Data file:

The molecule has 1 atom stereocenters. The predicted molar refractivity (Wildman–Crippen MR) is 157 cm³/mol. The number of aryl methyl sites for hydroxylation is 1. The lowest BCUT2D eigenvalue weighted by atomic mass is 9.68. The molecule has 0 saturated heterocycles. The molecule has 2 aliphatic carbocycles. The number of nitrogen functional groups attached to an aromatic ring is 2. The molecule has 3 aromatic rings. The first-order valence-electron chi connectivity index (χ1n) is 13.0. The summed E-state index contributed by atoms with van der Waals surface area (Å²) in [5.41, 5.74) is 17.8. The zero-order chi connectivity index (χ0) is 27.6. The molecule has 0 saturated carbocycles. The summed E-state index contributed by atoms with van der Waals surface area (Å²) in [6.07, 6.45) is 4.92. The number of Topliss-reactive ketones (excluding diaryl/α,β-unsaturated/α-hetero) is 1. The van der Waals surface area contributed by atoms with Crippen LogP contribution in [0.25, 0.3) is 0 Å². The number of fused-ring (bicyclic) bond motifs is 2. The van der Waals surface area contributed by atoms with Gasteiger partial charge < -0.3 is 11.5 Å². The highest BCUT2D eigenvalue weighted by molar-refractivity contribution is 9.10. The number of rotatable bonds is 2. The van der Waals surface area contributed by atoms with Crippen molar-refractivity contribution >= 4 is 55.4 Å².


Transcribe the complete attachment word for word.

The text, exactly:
The molecule has 1 atom stereocenters. The predicted molar refractivity (Wildman–Crippen MR) is 157 cm³/mol. The number of aryl methyl sites for hydroxylation is 1. The lowest BCUT2D eigenvalue weighted by atomic mass is 9.68. The molecule has 0 saturated heterocycles. The molecule has 2 aliphatic carbocycles. The number of nitrogen functional groups attached to an aromatic ring is 2. The molecule has 3 aromatic rings. The first-order valence-electron chi connectivity index (χ1n) is 13.0. The summed E-state index contributed by atoms with van der Waals surface area (Å²) in [5.41, 5.74) is 17.8. The zero-order chi connectivity index (χ0) is 27.6. The molecule has 0 saturated carbocycles. The summed E-state index contributed by atoms with van der Waals surface area (Å²) in [6.07, 6.45) is 4.92. The number of Topliss-reactive ketones (excluding diaryl/α,β-unsaturated/α-hetero) is 1. The van der Waals surface area contributed by atoms with Crippen LogP contribution in [0.25, 0.3) is 0 Å². The number of fused-ring (bicyclic) bond motifs is 2. The van der Waals surface area contributed by atoms with Gasteiger partial charge < -0.3 is 11.5 Å². The highest BCUT2D eigenvalue weighted by molar-refractivity contribution is 9.10. The number of rotatable bonds is 2. The van der Waals surface area contributed by atoms with Crippen molar-refractivity contribution >= 4 is 55.4 Å².